"B" tires have a rim width to the tire section ratio of 60% to 70% and a 15 deg. bead taper.
"H" tires are the same except they have a 5 deg. bead taper.
The letter "C" designates a cantilever type tire. It has a very narrow rim width, a section ratio less than 60% and a 15 deg. bead taper.
Aircraft Tire Characteristics
Aircraft tires today are offered in Bias Ply or Radial types, Tube-Type (TT) or Tubeless (TL). Bias Ply or Radial relates to the direction of the plies used in construction of the tire (either bias or radial). Traditional aircraft tires are bias ply tires. In these tires, the plies are wrapped to form the tire and give it strength. The angle of the plies in relation to the tire direction of rotation varies between 30° and 60°. Some modern aircraft use radial tires. The plies in radial tires are laid at a 90° angle to the direction of rotation of the tire. The Ply rating is used as an indicator of the relative strength of an aircraft tire. A tire with a high ply rating is a tire with high strength able to carry heavy loads regardless of the actual number of plies used in its construction. Tube-Type (TT) or Tubeless (TL) tires relate to the existence or not of a tube inserted inside the tire specifically designed to hold air.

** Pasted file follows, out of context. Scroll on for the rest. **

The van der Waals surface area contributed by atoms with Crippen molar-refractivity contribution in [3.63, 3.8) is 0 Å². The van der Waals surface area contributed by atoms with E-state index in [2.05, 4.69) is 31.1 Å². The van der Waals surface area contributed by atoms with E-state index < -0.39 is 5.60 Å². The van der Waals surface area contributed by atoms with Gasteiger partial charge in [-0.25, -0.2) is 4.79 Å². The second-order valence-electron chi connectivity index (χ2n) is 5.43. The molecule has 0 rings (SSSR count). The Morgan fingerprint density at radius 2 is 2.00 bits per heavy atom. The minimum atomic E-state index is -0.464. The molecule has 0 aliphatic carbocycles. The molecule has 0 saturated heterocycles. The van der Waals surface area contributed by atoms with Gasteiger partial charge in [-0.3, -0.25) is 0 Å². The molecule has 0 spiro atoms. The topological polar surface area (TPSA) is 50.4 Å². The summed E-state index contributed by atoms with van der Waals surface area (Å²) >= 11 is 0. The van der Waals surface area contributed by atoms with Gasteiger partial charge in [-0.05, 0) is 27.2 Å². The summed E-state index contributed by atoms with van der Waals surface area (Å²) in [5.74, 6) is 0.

Aircraft Tire Construction
Aircraft tires are constructed for the purpose they serve, therefore, the various tire components mentioned below may vary according to their design. Unlike automobile or truck tires, aircraft tires do not have to carry a load for a long period of continuous operation but must absorb the high impact loads of landing and be able to operate at high speeds even if only for a short time. The deflection built into an aircraft tire is more than twice that of an automobile tire. This enables it to handle the forces during landings without being damaged. Only tires designed for an aircraft as specified by the manufacturer should be used.
The various tire components and the functions contributed to the overall characteristics of a tire are briefly discussed below.